Cambodia solution? Fresh plan to dump refugees

Saturday, April 12, 2014
Cambodia's foreign minister Hor Namhong meets his Australian counterpart Julie Bishop in February.

The former Labor government tried and failed with its ill-conceived "people swap" deal with Malaysia in 2011. Now, the Tony Abbott government has said it may try a resettlement deal with the even poorer nation of Cambodia.

After talks with foreign minister Julie Bishop in February, her counterpart, Hor Namhong, said Cambodia was considering an offer to resettle refugees from Australia. Immigration minister Scott Morrison visited Cambodia again this month, to discuss "regional cooperation to deal with asylum seeker movement".

This has sparked fears from the Greens, former Cambodian media correspondents and human rights experts that the Coalition government plans to dump refugees there. The plan appears to be not a detention centre, such as the one on Manus Island in Papua New Guinea, but general "resettlement" without support, work opportunity or accommodation.

A refugee law centre at the University of New South Wales says that even though Cambodia has ratified the UN refugee convention and has refugee determination procedures in place, it also has provisions that could "expose refugees to refoulement (return to persecution)."

The Andrew & Renata Kaldor International Centre for Refugee Law said: "Cambodian law does not protect asylum seekers from return to arbitrary deprivation of life, torture, or cruel, inhumane or degrading treatment or punishment … Without a consideration of such claims, there is a risk of refoulement contrary to Cambodia's obligations.

"If Australia were to transfer asylum seekers to Cambodia without guarantees that such claims would be assessed, then it would also be in violation of its own international obligations if asylum seekers were subjected to refoulement."

Cambodia has a record of colluding with countries from which people who sought its protection fled. In 2009, the government labelled 20 Uighur asylum seekers "illegal immigrants" and despite protests from the United Nations and the US, deported them to China. The members of the ethnic minority were fleeing a Chinese government crackdown and reports later alleged four of those returned had been sentenced to death and 14 sentenced to life imprisonment.

Cambodia has also forcibly returned Montagnard refugees to Vietnam where they face ethnic and religious persecution.

In the case of the Uighur deportees, the benefit to Cambodia was revealed when the China’s Vice President, Xi Jinping, visited the day after their repatriation and signed US$1 billion of contracts.

Australia's $85 million in aid smacks of similar "cooperation".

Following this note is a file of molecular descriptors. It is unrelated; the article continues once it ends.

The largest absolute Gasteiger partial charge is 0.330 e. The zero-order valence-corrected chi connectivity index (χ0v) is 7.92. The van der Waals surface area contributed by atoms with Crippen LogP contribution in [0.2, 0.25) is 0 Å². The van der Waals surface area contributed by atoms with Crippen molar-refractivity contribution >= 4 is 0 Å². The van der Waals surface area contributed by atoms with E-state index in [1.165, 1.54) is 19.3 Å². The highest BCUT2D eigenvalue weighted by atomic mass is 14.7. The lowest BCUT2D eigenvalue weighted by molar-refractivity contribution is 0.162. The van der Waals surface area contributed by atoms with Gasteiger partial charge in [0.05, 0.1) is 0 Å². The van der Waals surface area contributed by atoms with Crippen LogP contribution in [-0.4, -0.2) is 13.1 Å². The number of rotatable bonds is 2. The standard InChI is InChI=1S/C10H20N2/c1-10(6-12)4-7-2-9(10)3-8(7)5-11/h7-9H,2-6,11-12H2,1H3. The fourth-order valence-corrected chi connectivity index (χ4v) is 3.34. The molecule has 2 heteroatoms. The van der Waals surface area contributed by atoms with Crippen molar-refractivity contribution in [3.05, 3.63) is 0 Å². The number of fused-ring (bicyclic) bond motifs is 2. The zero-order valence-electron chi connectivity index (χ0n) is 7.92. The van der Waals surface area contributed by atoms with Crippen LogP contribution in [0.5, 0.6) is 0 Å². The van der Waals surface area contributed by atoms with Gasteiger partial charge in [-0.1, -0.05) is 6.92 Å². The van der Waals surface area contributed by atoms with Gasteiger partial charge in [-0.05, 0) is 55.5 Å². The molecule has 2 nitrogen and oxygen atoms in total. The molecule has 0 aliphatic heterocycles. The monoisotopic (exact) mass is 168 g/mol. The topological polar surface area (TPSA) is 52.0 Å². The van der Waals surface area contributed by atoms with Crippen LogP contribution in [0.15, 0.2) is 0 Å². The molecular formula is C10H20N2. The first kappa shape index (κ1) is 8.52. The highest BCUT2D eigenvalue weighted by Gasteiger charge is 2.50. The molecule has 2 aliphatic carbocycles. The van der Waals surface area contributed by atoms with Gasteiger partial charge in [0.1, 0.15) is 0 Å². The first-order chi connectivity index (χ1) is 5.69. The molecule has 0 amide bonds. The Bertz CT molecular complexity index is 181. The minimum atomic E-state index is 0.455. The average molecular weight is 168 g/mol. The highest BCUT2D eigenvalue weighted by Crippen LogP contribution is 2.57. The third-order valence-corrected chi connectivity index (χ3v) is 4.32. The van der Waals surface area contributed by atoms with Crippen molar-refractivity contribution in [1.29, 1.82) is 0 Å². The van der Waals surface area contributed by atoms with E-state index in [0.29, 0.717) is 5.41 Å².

Even refugees with legal status must then contend with the many human rights problems in Cambodia, such as poverty, food insecurity, illiteracy, unemployment, corruption and a weak legal system.

Cambodia made international headlines in January when four striking garment workers were shot dead and many more injured during a brutal military intervention against workers. The commander of the Phnom Penh Municipal Military Police, major general Roth Srieng, defended the shootings saying: "We cannot allow them to block the road and we have to crack down on them."

The Cambodian League for the Promotion and Defense of Human Rights described it as the "worst state violence against civilians to hit Cambodia in 15 years".

Corruption and ongoing obstruction of investigations into participants in the Khmer Rouge regime also remain concerns for many. The foreign minister who met with Bishop recently dismissed a summons to appear before the Khmer Rouge tribunal after a witness accused him of running a re-education camp under Pol Pot.

Son Chhay, a member of Cambodia's opposition said Cambodia cannot cope with Australia's offshore-dumping plans: "Cambodia is not a rich country. We have to find a way to help the refugees. But not to fall under the Australian policies of dumping refugees."

As the richest country in the region, Australia uses its economic and political power to scapegoat the world's most persecuted people and coerce impoverished nations like Nauru, Papua New Guinea, Malaysia, Indonesia, Cambodia into accepting the burden of the global refugee crisis.

When Labor tried its "people swap" with Malaysia in 2011, human rights lawyer Julian Burnside told Green Left Weekly: "Sending people to a place where we can be confident that their human rights will be violated is worse than sending them to a place which will do what Australia tells it. But both are unacceptable.”

The same can be said for any Coalition deal to send its asylum seekers to Cambodia — or any other third country for that matter.

Nauru and Manus Island may be horrific and producing new atrocities all the time, but as long as they are in Australian-funded detention centres, there is still a chance — though limited — to hold the treatment of refugees held there to account.

But "resettlement" in Cambodia risks vulnerable people being lost in the system.

The "debate" on asylum seekers has been twisted far to the right. Nothing the Coalition does — offshore detention, turning boats back to Indonesia, forcibly deporting and transferring refugees by the hundreds and outsourcing resettlement — will ever truly stop people trying to seek asylum; people flee when they need to.

But the government is instituting widespread regional oppression to ensure they stay in Third World states with little legal protection.

From GLW issue 1005